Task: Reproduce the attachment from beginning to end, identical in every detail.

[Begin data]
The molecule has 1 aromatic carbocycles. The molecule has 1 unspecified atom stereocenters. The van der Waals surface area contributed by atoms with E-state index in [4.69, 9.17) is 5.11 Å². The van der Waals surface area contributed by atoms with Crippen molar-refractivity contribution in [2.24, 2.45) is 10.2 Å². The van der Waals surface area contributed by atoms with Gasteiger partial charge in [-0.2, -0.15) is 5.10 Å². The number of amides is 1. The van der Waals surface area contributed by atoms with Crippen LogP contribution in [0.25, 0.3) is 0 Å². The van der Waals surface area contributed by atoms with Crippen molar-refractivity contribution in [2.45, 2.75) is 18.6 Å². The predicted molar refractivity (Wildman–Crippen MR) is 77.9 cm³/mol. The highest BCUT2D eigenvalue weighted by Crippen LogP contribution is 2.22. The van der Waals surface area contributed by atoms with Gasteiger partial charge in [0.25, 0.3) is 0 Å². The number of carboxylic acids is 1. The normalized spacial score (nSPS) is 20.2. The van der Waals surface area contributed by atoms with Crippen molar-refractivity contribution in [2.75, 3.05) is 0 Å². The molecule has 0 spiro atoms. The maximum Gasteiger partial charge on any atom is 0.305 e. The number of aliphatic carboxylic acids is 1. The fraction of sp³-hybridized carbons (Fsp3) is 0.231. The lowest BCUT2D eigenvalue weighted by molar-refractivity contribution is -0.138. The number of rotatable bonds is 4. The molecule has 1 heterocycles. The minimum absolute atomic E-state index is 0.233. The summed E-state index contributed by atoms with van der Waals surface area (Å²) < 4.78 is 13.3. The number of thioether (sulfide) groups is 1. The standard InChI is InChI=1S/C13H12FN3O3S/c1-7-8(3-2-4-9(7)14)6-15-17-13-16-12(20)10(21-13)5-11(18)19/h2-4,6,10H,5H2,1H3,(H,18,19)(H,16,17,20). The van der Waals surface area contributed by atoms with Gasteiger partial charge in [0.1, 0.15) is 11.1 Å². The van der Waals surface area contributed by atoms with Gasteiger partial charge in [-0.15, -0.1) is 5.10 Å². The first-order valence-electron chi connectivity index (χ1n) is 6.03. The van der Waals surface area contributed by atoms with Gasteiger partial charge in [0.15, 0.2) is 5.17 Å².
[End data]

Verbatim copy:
The molecule has 1 aromatic carbocycles. The molecule has 1 unspecified atom stereocenters. The van der Waals surface area contributed by atoms with E-state index in [4.69, 9.17) is 5.11 Å². The van der Waals surface area contributed by atoms with Crippen molar-refractivity contribution in [2.24, 2.45) is 10.2 Å². The van der Waals surface area contributed by atoms with Gasteiger partial charge in [-0.2, -0.15) is 5.10 Å². The number of amides is 1. The van der Waals surface area contributed by atoms with Crippen LogP contribution in [0.25, 0.3) is 0 Å². The van der Waals surface area contributed by atoms with Crippen molar-refractivity contribution in [2.45, 2.75) is 18.6 Å². The predicted molar refractivity (Wildman–Crippen MR) is 77.9 cm³/mol. The highest BCUT2D eigenvalue weighted by Crippen LogP contribution is 2.22. The van der Waals surface area contributed by atoms with Gasteiger partial charge in [0.25, 0.3) is 0 Å². The number of carboxylic acids is 1. The normalized spacial score (nSPS) is 20.2. The van der Waals surface area contributed by atoms with Crippen molar-refractivity contribution in [2.75, 3.05) is 0 Å². The molecule has 0 spiro atoms. The maximum Gasteiger partial charge on any atom is 0.305 e. The number of aliphatic carboxylic acids is 1. The fraction of sp³-hybridized carbons (Fsp3) is 0.231. The lowest BCUT2D eigenvalue weighted by molar-refractivity contribution is -0.138. The number of rotatable bonds is 4. The molecule has 1 heterocycles. The minimum absolute atomic E-state index is 0.233. The summed E-state index contributed by atoms with van der Waals surface area (Å²) < 4.78 is 13.3. The number of thioether (sulfide) groups is 1. The standard InChI is InChI=1S/C13H12FN3O3S/c1-7-8(3-2-4-9(7)14)6-15-17-13-16-12(20)10(21-13)5-11(18)19/h2-4,6,10H,5H2,1H3,(H,18,19)(H,16,17,20). The van der Waals surface area contributed by atoms with Gasteiger partial charge in [0.1, 0.15) is 11.1 Å². The van der Waals surface area contributed by atoms with Gasteiger partial charge in [-0.15, -0.1) is 5.10 Å². The first-order valence-electron chi connectivity index (χ1n) is 6.03. The van der Waals surface area contributed by atoms with Gasteiger partial charge in [0.15, 0.2) is 5.17 Å².